Upon arriving home, I discovered that in addition to my large big toe blister, I had developed an enormous blister under the nail of my pinky toe. Penny had a similar experience with one of her toes and we both ended up shy a toenail. The sister similarities continued as we also managed to acquire COVID-19 independent of one another; Penny within a week of her return and I just completed my cycle that started on September 9th. I am thankful we did not get sick on the trail. That would have been disastrous.
In fact, it was a month ago today that we walked out of the woods. My backpack and gear have found a place on the top shelf of my closet. I wonder if it will all stay there forever, or if I’ll find a way to get back out on a trail?
I knew when preparing for this trip that it would be physically challenging. I suspected that there would be days when pain would be an issue and I’d go so far as to say that I may have underestimated that a little bit. I understood there could be unexpected setbacks and perhaps even complete obstacles that would end our hike early. But…what I wasn’t prepared for and what still amazes me today, was the profound and beautiful simplicity of life on the trail. The purification of being disconnected…of going to bed when I was tired, or it was dark…the complete absence of light in my tent during the nighttime…sleeping at ground level…rising when the world around me became illuminated by sunlight…crawling out of said tent in the morning with palms already dirty from the ground…An almost mystical feeling to be so immersed in nature and so independent of things like electricity, running water, clean clothes, and plentiful food choices. I find myself longing to go back. To savor it a little longer. To have one more indulgence; one more hit on the pipe, draw from the bottle, adventure on the trail…Would one more be enough? It could be addictive I think. In fact, it occurred to me that if I’d started hiking earlier in life…if I had possessed the confidence, stubbornness, independence, and time…I may have decided to never come back. Oh, warning to any younger folks…again, that being relative…who decide to take such a long walk in the woods…when you come back out, though everything is the same, you will be changed!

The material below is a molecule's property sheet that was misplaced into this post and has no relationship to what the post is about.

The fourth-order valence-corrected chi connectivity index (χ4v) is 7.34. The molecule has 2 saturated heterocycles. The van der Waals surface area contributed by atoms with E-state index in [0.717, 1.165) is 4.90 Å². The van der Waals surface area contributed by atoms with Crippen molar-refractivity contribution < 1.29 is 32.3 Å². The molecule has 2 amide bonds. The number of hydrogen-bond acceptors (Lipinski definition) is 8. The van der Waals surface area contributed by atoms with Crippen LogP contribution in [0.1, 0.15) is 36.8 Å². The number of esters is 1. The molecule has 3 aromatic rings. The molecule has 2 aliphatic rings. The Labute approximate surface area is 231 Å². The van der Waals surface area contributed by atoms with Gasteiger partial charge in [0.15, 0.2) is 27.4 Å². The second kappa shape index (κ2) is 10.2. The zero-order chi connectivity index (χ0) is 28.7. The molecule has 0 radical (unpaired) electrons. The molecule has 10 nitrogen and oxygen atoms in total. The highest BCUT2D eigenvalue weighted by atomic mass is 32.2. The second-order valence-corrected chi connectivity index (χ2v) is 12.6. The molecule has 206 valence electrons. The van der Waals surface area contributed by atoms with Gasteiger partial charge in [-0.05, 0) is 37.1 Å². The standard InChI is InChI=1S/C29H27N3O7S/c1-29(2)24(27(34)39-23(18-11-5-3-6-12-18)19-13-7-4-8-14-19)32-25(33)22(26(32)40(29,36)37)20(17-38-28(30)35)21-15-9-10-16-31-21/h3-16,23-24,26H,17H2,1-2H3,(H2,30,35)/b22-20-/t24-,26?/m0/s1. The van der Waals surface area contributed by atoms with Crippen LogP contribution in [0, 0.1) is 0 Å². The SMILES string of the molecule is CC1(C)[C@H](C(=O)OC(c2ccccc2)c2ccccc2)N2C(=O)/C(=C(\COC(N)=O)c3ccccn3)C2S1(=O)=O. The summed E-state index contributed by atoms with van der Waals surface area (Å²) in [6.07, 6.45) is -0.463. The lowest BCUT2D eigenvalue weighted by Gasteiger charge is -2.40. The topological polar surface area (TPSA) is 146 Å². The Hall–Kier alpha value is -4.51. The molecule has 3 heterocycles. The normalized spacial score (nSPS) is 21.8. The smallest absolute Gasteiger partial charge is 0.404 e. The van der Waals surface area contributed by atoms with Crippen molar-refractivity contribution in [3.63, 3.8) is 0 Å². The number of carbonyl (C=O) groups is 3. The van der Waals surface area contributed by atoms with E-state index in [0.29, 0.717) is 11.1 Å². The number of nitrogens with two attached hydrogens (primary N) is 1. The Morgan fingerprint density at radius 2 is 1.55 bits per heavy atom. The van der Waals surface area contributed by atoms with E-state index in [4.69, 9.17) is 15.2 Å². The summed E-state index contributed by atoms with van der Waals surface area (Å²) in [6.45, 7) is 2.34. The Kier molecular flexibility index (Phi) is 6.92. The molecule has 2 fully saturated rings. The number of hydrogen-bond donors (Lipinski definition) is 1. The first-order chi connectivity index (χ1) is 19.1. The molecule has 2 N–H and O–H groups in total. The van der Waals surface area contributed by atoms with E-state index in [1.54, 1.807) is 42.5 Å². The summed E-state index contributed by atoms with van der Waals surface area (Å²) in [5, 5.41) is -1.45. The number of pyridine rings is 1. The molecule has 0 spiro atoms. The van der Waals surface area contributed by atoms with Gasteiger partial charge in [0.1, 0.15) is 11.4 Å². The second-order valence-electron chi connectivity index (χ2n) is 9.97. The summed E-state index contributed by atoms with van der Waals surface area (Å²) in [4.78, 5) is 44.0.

The remainder of this post is dedicated to assist those who may stumble upon this blog in search of suggestions for their own backpacking journey on the Pictured Rocks National Lakeshore Trail. Our goal was to travel as light as possible, but there were items that I didn’t take but in retrospect, wish I would have.
My Packing List:
Osprey Renn 65 Womens backpack (3.31#) Less expensive than many and sufficient.
River Country Trekker Tent-2, Trekking Pole Tent (2.75#) Adequate but little ventilation
iClimb 3M Thinsulate Insulation 2-Layer Mummy Sleeping Bag (1.74 #) Adequate down to 50 degrees with additional clothing layers.
Exped Synmat sleeping pad (1# 5oz)
Black Diamond Trekking Poles
One extra pair of socks and underwear
Buff (did not need)
ERSDGG Women’s Hooded Down Jacket Packable (.88#) Lifesaver! I will use this again for traveling.
Super lightweight aqua socks for around the campsite (should have worn them to fetch water)
Repel insect wipes (6)
Hammock Comfy Camping Pillow (2.75 oz.) Not that comfy but better than nothing
Rugged Phone Lanyard Holder with tether and carabiner (super handy!)
Palmyth Head Net Hat (Might forego and just take a lightweight headnet. Hat looked dorky.)
Coghlan’s Backpacker’s Trowel (2 oz.) Did the job.
Redcamp Waterproof Rain Poncho (.65#) Also used for sitting around the campsite
Extra Zip-lock bags for trash
HOTSHOT Sports Shot Muscle Cramp relief (1.7 fl. oz.) Did not need.
Trash compactor bag to line the backpack
Outdoor Products Ultimate Dry Sac (set of three). Handy to organize backpack.
Moleskin 3×3” piece
Large Band-Aids (5)
Toothbrush and very small hairbrush
½” block of Ivory Soap
Vitamins and medications
Power Bank for cell phone w/cords (1.0#) worth the weight
Sea to Summit 16 oz Collapsible cup
1/3 roll of toilet paper (should have packed more for a perpetual runny nose)
Be Free Water Filter by Katadyn
Smart Water bottles (2 1-liter)
Nail trimmers with file
1 Fuel Cannister (.5#)
Lakeshore Trail map
Additional Items Carried/Used by Penny:
MSR PocketRocket Stove (2.6 oz)
Sea to Summit X-Pot Kettle (6.5 oz)
Nemo Hornet Tent (1# 10 oz)
The Deuce (.03#) cat-hole digger
Sierra Design sleeping bag
REI Flash 55 backpack (2# 9 oz)
Long-handled titanium spoon
Hikenture inflatable camping pillow
Penny also had to pack stuff for her contacts
Food I packed:
6 packets instant oatmeal
4 PROBAR Meals-on-the-Go (3 oz each and ½ per day)
4 PROBAR BOLT Energy chews (2.1 oz each and ½ per day)
28 almonds (yep, I counted them)
Backpacker’s Pantry freeze dried vegan meals (We carried a total 6 but used 5 between us)
Coffee, creamer, and sugar
Total weight of my pack w/out water was around 22 – 23#
What I would take if I did this again:
Enough Wet Wipes for 1 per day
Lightweight shorts/top to get in the water
2 collapsible cups
Helinox or similar camp chair
I waterproofed the seams of my tent and my packable down jacket prior to our trip. I also sprayed my clothing and gear with Sawyer’s Permethrin insect repellent about 10-days out to discourage ticks and mosquitoes.
Pictured Rocks National Lakeshore https://www.nps.gov/piro/index.htm
To reserve campsites www.recreation.gov
To reserve the shuttle https://www.altranbus.com/backpacker/
I receive no compensation for product information in my blog.